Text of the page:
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Why is the top left corner of the screen considered to be (0,0) and not the bottom left like in a graph?

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    Welcome user10646 :) Please start with the tour: video.stackexchange.com/tour and please add the software you are using to the question, because not every rendering software starts at the top left corner. – p2or Apr 8 '15 at 16:12
  • Cinema 4D starts from the center and spirals outwards unless you change the default behavior. – Jason Conrad Apr 9 '15 at 20:53
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Probably because TV and CRTs scanned from the top left. Video cards store the screen buffer in this order, too, so scan-out from the screen buffer in left-to-right, top-to-bottom reads sequentially increasing memory addresses. Addressing video RAM as a 2-dimensional array

extern int32_t screenbuf[480][640]; screenbuf[0][0] = RED;

would modify the top-left pixel. My theory is that this led to graphics APIs using coordinate systems with 0,0 at the top left, even device-independent APIs (not 640x480 or whatever), because that choice mirrors direct addressing of video RAM. (and saves one subtraction every time a Y coordinate has to get mapped to a memory address.)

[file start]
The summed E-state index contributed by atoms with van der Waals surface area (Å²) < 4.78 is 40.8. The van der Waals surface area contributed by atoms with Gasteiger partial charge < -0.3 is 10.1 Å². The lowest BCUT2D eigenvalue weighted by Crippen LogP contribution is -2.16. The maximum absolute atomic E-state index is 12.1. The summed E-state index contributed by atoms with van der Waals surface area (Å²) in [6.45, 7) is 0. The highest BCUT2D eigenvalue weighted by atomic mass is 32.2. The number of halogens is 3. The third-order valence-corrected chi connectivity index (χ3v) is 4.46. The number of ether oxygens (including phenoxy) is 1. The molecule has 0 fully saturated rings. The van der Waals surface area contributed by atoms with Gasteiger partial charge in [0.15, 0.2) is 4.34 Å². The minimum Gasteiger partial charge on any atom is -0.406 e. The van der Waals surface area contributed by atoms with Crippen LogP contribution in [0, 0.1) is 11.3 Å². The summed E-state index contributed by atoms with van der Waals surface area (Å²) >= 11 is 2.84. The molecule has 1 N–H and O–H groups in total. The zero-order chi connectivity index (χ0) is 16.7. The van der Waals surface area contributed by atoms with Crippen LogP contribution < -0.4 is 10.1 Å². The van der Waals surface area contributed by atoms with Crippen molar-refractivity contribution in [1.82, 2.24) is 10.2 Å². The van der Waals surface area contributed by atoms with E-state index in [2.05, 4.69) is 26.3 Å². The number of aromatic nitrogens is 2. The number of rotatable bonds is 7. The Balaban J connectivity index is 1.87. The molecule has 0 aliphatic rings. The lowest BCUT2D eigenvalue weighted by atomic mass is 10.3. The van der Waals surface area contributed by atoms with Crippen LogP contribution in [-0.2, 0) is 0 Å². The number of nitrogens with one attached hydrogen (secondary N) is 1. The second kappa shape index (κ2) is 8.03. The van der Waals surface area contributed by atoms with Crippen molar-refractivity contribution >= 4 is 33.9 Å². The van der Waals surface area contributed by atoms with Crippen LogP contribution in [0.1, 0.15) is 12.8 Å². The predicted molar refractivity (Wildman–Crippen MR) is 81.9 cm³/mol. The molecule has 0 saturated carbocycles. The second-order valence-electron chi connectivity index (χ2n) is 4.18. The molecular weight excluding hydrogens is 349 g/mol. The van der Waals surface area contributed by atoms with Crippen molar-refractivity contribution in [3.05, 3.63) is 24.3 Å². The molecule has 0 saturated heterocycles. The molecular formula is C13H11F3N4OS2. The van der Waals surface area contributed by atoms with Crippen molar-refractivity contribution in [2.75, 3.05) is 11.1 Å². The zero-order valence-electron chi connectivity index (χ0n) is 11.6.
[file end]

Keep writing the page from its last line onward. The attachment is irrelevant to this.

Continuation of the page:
As some comment point out, not ALL graphical coordinate systems have the origin at the top left, but it is extremely common for graphics APIs as well as UIs, and for example window coordinates in the X Window System.

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  • There is no real reason, it only depends on the preference of the programmer, because it is mathematically irrelevant calculating the pixel first on the top, bottom, left or right. – p2or Apr 11 '15 at 14:58
  • I had another think about the TV/CRT thing, and realized that video cards scan out in sequential memory order, so video RAM layout matches the 0,0 = top left convention. – Peter Cordes Apr 12 '15 at 1:17
  • Interesting - I assume it's because of consistency and optimisation. Certainly that's real time dependend, but that's my guess... – p2or Apr 13 '15 at 6:51
  • Yeah, designing the graphics hardware to only need to fetch sequential memory addresses to feed the RAMDAC is an optimization. – Peter Cordes Apr 13 '15 at 14:56

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